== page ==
Discriminatory lending practices and forced land sales contributed to the loss of about $326 billion in land value for Black farmers during the 20th century, according to a new study.
The study was conducted by the University of Massachusetts-Boston and published in the AEA Papers and Proceedings publication. It is the first known study to analyze the current value of land lost by Black farmers in the U.S.
In 1910, Blacks owned about 16 million acres of farm land, mostly within 17 states. By 2017, land ownership dropped to 4.7 million acres, according to agricultural data.
The study cites discriminatory USDA lending policies and forced sales of co-owned properties as some of the factors that contributed to Black farmers losing their land between 1920 and 1997.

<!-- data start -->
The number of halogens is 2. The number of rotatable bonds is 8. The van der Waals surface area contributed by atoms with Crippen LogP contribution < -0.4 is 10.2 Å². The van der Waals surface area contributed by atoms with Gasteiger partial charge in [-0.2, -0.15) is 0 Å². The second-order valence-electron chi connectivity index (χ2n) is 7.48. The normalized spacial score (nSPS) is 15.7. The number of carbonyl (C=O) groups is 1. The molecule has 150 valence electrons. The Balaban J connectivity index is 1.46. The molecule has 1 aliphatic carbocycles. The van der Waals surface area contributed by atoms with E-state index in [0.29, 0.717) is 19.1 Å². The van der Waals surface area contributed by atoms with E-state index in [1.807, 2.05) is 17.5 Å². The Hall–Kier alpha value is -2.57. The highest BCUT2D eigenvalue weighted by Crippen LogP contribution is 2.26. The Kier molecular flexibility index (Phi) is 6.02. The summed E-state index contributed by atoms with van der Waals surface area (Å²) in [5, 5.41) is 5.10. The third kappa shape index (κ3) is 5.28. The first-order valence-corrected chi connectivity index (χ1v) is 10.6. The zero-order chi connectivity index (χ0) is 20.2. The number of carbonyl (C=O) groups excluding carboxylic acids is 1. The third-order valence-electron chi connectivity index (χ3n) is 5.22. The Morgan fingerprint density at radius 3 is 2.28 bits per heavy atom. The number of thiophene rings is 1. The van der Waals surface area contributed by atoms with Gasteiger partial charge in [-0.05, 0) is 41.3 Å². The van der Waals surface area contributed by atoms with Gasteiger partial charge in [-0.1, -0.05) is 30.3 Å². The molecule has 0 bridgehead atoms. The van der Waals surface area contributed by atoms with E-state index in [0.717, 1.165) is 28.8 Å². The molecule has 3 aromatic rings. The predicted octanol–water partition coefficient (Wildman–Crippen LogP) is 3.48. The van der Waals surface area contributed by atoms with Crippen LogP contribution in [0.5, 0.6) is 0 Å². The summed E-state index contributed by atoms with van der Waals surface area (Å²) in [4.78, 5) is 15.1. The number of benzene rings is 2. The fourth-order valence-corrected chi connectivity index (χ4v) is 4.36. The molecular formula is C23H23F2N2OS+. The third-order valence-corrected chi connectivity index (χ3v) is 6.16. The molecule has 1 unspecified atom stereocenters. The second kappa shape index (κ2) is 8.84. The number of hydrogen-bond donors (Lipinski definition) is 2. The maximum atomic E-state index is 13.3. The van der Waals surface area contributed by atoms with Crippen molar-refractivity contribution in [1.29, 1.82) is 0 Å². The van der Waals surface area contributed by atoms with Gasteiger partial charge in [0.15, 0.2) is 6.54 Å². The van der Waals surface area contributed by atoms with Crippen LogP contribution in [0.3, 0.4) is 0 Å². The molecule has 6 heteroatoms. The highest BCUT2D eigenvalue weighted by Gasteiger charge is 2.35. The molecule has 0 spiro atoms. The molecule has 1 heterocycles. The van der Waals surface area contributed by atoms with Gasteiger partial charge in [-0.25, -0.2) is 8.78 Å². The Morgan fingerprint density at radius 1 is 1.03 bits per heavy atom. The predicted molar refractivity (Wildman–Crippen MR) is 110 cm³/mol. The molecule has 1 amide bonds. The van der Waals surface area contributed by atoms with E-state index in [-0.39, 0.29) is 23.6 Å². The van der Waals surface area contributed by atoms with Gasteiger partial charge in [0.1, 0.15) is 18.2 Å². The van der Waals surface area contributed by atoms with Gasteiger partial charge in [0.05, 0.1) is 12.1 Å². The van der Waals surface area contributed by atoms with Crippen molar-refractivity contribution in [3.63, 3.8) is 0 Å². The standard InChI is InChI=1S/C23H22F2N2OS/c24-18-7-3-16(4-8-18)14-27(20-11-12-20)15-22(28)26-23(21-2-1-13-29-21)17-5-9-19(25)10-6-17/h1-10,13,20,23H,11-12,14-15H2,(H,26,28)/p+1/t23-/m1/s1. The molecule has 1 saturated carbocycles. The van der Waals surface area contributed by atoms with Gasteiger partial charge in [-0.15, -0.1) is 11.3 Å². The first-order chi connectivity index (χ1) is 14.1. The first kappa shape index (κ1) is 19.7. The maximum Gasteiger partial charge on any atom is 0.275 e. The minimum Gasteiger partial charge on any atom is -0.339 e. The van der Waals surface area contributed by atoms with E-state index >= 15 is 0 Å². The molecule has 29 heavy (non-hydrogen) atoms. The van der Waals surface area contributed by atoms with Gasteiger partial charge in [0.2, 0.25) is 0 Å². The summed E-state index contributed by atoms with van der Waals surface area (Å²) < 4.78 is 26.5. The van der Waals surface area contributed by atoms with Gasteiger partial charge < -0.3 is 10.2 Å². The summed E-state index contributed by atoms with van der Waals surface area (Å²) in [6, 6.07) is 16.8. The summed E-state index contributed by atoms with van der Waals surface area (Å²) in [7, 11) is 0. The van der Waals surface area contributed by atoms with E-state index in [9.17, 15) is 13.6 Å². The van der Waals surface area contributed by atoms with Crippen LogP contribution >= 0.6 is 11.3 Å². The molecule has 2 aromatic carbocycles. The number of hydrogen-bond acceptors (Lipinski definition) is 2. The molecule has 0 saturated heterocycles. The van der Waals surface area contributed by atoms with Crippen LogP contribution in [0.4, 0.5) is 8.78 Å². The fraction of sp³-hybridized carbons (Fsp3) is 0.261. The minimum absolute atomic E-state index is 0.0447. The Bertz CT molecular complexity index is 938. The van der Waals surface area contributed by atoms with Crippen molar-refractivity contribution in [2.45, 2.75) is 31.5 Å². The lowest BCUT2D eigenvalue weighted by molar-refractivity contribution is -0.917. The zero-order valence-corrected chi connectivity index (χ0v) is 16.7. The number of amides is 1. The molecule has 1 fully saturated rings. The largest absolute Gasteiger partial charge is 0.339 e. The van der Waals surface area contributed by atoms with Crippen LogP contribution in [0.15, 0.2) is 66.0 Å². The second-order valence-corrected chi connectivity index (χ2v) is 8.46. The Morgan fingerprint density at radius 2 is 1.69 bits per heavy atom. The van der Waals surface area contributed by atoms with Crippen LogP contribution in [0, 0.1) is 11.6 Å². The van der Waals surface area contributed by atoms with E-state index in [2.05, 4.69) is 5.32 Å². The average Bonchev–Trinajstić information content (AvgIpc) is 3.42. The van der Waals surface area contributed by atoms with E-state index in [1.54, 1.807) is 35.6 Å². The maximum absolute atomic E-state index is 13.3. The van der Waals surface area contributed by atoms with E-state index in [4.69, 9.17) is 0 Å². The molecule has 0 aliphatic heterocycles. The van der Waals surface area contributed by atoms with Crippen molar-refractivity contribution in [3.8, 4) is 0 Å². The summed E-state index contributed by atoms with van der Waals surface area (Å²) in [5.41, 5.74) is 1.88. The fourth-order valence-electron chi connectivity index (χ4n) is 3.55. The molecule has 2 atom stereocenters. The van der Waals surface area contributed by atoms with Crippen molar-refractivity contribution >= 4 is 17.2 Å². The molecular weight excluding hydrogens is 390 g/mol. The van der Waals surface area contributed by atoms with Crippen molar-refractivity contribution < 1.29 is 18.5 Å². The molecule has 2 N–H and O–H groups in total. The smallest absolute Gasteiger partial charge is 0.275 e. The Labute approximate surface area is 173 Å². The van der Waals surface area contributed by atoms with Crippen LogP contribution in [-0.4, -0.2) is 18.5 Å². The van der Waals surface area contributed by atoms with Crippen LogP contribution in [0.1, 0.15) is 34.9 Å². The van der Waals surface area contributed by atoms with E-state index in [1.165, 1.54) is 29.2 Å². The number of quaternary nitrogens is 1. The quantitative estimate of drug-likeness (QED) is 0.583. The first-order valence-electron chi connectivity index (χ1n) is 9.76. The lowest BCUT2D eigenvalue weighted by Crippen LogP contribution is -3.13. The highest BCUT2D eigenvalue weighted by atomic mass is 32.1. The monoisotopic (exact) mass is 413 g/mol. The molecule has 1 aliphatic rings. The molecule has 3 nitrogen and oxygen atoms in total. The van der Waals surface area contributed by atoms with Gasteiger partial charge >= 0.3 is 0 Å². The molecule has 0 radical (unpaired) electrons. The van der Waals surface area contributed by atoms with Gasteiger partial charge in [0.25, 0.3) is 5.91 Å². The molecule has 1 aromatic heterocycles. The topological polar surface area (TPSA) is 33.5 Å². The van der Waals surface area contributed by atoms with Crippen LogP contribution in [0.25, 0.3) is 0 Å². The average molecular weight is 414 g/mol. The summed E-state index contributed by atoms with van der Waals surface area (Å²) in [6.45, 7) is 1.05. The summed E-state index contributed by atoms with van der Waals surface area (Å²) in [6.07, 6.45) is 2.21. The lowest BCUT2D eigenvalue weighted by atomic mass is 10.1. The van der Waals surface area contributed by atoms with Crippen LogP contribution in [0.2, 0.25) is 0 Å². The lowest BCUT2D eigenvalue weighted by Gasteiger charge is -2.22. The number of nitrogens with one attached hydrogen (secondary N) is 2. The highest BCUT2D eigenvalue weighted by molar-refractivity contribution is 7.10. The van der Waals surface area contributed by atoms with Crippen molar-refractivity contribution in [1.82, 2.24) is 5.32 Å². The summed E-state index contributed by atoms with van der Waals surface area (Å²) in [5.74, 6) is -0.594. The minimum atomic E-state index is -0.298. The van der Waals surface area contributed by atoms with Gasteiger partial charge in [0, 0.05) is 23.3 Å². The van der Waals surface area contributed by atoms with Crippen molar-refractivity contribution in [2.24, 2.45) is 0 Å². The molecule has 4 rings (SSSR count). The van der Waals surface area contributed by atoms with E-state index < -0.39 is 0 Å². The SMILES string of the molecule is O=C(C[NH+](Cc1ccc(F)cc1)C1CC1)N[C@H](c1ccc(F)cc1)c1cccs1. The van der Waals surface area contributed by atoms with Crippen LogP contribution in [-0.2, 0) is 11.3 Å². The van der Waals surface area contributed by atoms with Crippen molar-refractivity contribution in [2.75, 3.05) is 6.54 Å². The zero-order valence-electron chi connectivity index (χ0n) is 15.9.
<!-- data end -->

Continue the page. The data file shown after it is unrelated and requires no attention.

The Biden Administration introduced a $4 billion plan to provide debt relief to minority farmers, but it is currently stuck in court after being blocked by a judge last year. White farmers said the debt relief program was discriminatory.
Opinion: It’s hard not to wonder who currently owns the properties Black farmers lost? It’s not just 40 acres and a mule racist America will deny Black people. It’s likely ownership or the equity in those properties has descended to Black owners or their families, and that’s telling when looking at the state of the Black American economy.
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